Well, keeping this in view, I think we need to further analyse this image in order to arrive at a definite conclusion. As for me, it is an anomaly that cannot be explained away with a conventional point of view.

Cheers!



posted on Dec, 4 2007 @ 03:21 AM
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Originally posted by mikesingh
> Notice the much defined geometric shape of that object. It doesn’t seem to be of natural origin.

Its not defined unless you are refering to the artificially generated enlargment. In the ORIGINAL picture its just a couple of pixels next to each other. Its about as defined as 1 pixel making a very geometric box.



posted on Dec, 4 2007 @ 03:48 AM
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Originally posted by merka
Its not defined unless you are refering to the artificially generated enlargment. In the ORIGINAL picture its just a couple of pixels next to each other. Its about as defined as 1 pixel making a very geometric box.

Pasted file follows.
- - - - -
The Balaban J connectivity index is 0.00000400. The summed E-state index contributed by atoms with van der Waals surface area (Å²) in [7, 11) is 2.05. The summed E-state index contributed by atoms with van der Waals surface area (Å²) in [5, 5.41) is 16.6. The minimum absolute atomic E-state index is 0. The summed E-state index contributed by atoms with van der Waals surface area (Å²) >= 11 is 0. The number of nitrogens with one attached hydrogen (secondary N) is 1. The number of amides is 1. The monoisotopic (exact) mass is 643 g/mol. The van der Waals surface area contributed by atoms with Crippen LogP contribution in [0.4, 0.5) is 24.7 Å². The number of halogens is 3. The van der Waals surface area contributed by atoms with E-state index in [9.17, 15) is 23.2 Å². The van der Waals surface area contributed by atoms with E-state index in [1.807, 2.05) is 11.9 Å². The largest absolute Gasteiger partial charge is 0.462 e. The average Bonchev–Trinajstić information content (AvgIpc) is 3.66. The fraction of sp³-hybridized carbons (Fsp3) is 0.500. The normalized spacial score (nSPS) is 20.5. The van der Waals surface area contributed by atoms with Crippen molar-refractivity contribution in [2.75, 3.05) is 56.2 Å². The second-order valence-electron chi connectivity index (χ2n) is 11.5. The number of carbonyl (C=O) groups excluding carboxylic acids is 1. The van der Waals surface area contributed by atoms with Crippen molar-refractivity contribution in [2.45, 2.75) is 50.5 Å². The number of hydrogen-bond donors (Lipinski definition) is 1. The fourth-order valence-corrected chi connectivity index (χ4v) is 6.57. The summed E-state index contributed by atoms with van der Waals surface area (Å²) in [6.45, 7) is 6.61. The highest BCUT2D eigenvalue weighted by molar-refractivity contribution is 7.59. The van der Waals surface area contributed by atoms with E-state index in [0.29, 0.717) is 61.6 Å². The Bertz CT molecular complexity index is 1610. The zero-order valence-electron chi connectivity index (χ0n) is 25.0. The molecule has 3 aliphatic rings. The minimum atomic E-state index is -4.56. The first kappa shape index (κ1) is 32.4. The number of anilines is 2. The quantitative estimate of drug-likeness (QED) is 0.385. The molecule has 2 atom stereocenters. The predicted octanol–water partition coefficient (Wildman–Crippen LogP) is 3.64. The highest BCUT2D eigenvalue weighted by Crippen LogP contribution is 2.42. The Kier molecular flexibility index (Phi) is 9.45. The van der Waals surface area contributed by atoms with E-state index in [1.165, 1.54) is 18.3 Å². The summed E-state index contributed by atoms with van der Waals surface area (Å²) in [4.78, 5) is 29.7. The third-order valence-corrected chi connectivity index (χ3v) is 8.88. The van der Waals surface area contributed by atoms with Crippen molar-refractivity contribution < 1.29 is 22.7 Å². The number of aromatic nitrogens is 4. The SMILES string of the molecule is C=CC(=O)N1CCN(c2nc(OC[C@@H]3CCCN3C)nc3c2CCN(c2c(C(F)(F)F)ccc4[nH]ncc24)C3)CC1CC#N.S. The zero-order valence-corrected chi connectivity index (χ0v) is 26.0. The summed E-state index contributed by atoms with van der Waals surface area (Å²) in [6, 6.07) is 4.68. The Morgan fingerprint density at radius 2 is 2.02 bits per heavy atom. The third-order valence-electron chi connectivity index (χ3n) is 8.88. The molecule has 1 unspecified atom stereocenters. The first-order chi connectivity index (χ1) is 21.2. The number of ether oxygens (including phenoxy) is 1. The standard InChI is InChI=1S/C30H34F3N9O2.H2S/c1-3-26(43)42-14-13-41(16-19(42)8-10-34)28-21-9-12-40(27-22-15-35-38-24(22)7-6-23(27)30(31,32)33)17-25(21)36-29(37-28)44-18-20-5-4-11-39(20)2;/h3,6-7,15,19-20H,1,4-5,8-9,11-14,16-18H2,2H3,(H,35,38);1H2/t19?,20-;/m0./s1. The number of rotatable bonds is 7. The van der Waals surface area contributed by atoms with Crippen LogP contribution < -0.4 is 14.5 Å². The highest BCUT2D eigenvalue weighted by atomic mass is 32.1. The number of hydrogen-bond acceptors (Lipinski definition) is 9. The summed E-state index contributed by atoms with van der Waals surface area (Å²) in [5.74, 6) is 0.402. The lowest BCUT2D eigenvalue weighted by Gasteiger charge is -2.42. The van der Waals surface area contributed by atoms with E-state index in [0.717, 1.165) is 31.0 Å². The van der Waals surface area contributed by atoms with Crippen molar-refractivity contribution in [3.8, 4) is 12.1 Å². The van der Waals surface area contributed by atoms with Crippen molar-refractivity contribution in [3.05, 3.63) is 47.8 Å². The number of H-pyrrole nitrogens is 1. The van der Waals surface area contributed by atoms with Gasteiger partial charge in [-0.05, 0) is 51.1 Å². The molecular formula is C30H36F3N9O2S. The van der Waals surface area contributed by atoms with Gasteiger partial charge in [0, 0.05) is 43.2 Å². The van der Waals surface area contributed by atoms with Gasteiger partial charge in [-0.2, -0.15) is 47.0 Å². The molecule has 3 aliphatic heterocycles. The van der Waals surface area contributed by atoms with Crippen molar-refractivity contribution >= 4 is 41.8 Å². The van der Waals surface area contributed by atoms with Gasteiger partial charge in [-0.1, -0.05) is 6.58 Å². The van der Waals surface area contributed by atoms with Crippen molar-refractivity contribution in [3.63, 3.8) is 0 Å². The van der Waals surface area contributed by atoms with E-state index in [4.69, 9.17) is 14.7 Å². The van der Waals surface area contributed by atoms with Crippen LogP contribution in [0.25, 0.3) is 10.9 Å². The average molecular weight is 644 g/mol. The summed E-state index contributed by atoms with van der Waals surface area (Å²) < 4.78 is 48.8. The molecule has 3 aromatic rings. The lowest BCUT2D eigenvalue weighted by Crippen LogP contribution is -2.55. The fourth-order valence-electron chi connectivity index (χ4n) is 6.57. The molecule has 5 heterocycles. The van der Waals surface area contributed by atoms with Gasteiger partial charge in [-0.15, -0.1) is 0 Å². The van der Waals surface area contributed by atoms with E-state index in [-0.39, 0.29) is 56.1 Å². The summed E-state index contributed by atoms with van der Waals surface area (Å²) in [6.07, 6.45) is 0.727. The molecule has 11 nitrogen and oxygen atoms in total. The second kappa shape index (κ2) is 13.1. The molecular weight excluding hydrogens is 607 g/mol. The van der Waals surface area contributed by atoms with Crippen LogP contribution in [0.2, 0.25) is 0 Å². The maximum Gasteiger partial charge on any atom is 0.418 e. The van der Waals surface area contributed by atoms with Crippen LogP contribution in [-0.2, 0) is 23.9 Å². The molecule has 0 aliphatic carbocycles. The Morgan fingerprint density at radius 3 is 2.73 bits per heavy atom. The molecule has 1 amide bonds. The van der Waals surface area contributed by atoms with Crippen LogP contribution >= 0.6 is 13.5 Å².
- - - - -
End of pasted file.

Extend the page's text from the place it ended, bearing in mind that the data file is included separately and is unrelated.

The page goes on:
Well the enlargement is not 'artificially generated'. It IS an actual enlargement of the object! And here it is with its edges defined.



It's not just a matter of pixels next to each other! And triangular/circular pixels???

Cheers!



posted on Dec, 4 2007 @ 10:47 AM
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reply to post by mikesingh
 


Is it possible we're looking at the background stars? I have this latest
SOHO image in which we can see the stars in the background. The
number of stars decline as we move towards the centre of the image
because of the brightness. In a CARONAGRAPH, the sun's disc is blocked
to obtain pictures of the Corona and so the center is brightest in all these
images. In fact, an artificial "solar eclipse" is created. Check it out at:

sohowww.nascom.nasa.gov...

Further, using SOHO coronagraph images, amateur astronomers are discovering pieces of a giant comet that broke apart in antiquity as the fragments zoom perilously close to the Sun. Then again, the Sun puts on a dynamic show with a series of swirling coronal mass ejections. Last but not least, many sungrazing comets discovered by SOHO appear to have come from the breakup of a single gigantic comet more than 2000 years ago.